My lab combines phylogenetic (Bioinformatics) methods and culture-independent molecular tools to study environmental microbiology. The discipline of molecular phylogenetics uses information from DNA or proteins to reconstruct the evolutionary history of life. One of the most powerful applications of molecular phylogenetics has been in the field of environmental microbiology. Less than 1% of the existing microbial diversity on the planet has been cultured, and it is well-established that standard culturing methods significantly underestimate the microbial diversity of environmental communities. The development of culture-independent techniques based on the amplification of small-subunit ribosomal DNA (16S rRNA gene sequences) from biological samples has revolutionized our understanding of microbial diversity. Scientists have uncovered astounding microbial diversity in everything from hot springs to soils to animal intestines. In our lab, we apply molecular phylogenetics and culture-independent approaches in areas:

Microbial diversity in extreme environments

Our lab has an on-going collaboration with Dr. Rick Bizzoco (SDSU) to study the phylogenetic diversity of microbial communities living in acidic thermal springs and steam fumaroles around the world. Using phylogenetic methods and carefully controlled studies, we have explored the relationship between sediment chemistry and bacterial diversity. More recently, we have developed sampling methods to collect and examine microbial diversity of geothermal spring waters as they are pumped out of the ground. This has allowed us to determine the contribution of the subsurface to surface sediment communities, assess the degree of geographic isolation of geothermal communities, and discover bacterial divisions with no cultured representatives. We are also the first group to develop efficient sterile sampling methods for high temperature (120 C) steam vents (fumaroles). Our study environments so far have included Yellowstone National Park, Lassen National Park, New Mexico, Hawaii, Kamchatka (Russia), and Italy.

Culture-independent analysis of bacterial contamination in human environments

Human environments provide fascinating and complex habitats for microbial diversity. Despite the fact that Westerners spend approximately 90% of their time indoors, we know little about the diversity of microbes in these environments. Our studies of hospitals, daycare centers, therapeutic pools, shower curtains and airplanes have shown human environments to contain a rich mixture of environmental (soil, water) and human-associated microbes. Moreover, each of the artificial environments appears to select and enrich for particular groups of microbes depending on physical and chemical conditions. For example, warm hospital pools enrich for Mycobacteria, shower curtains contain Sphingomonads and Methylobacteria, and daycare surfaces are covered with slime-producing Pseudomonads. With member of the Knight lab (UC Boulder) we have developed software to track sources of contamination. Recently, we have also been funded by the Sloan Foundation to study viruses in artificial environments using metagenomic methods.

Periodontal Disease and vascular dysfunction

The “single agent, single disease” model has proven to be a powerful tool for detecting and treating many infectious diseases. However, there is a growing recognition that many conditions, including autoimmune diseases and complex medical syndromes, are polymicrobial in origin, involving multiple pathogens or complex interactions between the human host and associated microbial communities. Recently, researchers have identified a correlation between periodontal disease (PD), a polymicrobial condition, and atherosclerosis. Chronic inflammation arising from PD has systemic effects that may be related to aspects of polymicrobial disease. We have an ongoing project, funded by the NIH, to examine patients with or without PD for vascular dysfunction and systemic inflammation, both of which are predictive of atherosclerosis, and to determine whether these conditions correlate with the polymicrobial oral flora. Our metagenomics and bioinformatics approaches will provide the most comprehensive assessment of polymicrobial diversity (both bacterial and viral) so far assembled and will allow rigorous examination of the correlation between polymicrobial diversity and atherosclerosis.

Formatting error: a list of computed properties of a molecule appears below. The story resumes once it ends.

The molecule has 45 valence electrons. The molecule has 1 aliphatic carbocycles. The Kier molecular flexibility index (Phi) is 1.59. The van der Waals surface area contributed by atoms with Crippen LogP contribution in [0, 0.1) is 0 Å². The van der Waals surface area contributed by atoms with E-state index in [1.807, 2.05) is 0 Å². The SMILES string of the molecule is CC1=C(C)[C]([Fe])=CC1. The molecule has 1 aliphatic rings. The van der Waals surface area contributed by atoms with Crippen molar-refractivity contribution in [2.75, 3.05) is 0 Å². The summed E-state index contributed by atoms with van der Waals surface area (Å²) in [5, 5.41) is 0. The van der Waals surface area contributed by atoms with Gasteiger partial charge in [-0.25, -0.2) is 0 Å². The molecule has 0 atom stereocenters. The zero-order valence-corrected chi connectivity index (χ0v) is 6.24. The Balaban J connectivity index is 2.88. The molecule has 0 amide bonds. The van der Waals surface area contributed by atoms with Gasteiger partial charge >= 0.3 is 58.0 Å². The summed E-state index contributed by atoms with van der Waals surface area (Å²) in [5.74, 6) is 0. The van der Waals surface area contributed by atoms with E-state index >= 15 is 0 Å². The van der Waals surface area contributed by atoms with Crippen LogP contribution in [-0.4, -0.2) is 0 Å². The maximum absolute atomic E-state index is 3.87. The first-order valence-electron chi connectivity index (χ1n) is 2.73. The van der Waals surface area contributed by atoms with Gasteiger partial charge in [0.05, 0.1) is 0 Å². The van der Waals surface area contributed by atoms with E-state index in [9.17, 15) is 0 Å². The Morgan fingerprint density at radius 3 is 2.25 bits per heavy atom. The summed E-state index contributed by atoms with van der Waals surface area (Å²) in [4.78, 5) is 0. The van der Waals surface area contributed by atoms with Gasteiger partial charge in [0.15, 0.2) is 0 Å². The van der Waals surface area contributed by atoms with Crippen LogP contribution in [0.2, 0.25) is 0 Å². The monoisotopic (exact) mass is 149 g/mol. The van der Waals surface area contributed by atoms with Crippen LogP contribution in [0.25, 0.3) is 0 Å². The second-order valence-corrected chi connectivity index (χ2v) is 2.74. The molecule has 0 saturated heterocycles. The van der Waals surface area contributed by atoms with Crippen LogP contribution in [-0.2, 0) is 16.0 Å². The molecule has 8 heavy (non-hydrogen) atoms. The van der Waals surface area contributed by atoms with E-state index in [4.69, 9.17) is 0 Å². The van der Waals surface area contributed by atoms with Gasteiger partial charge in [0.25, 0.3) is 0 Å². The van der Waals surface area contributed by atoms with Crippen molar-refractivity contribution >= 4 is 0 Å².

Gut Microbiome of Herbivorous Insects

The goal of this research will be to establish the role microorganisms play in the adaptation of herbivorous insects to highly toxic hostplants. Working with Susanne Dobler at the University of Hamburg, we are using a combination of culture-independent molecular approaches, Bioinformatics (phylogenetic and statistical) analyses, and experimental manipulation to determine how microbes in the insect digestive tract affect, and are affected by, secondary plant compounds ingested and sequestered by these beetles. Specifically, we will test whether evolutionary shifts in host-plant utilization lead to concomitant shifts in gut-flora diversity, and we will determine what microbes are most strongly associated with host-shifts. Having established these correlations, we will then pursue a combination of experimental manipulation (rearing insects on plants and media with and without specific compounds) and culture-independent molecular approaches to determine how microbes affect beetle survival and ability to sequester secondary compounds. The long term goal of this research will be to establish a well-funded collaborative international research program for the study of insect-microbe interactions at SDSU.

Human Microbiome Project

In collaboration with the Human Microbiome Project, my lab is developing methods to analyze 16S and Whole Genome Shotgun datasets of the microbes associated with healthy humans.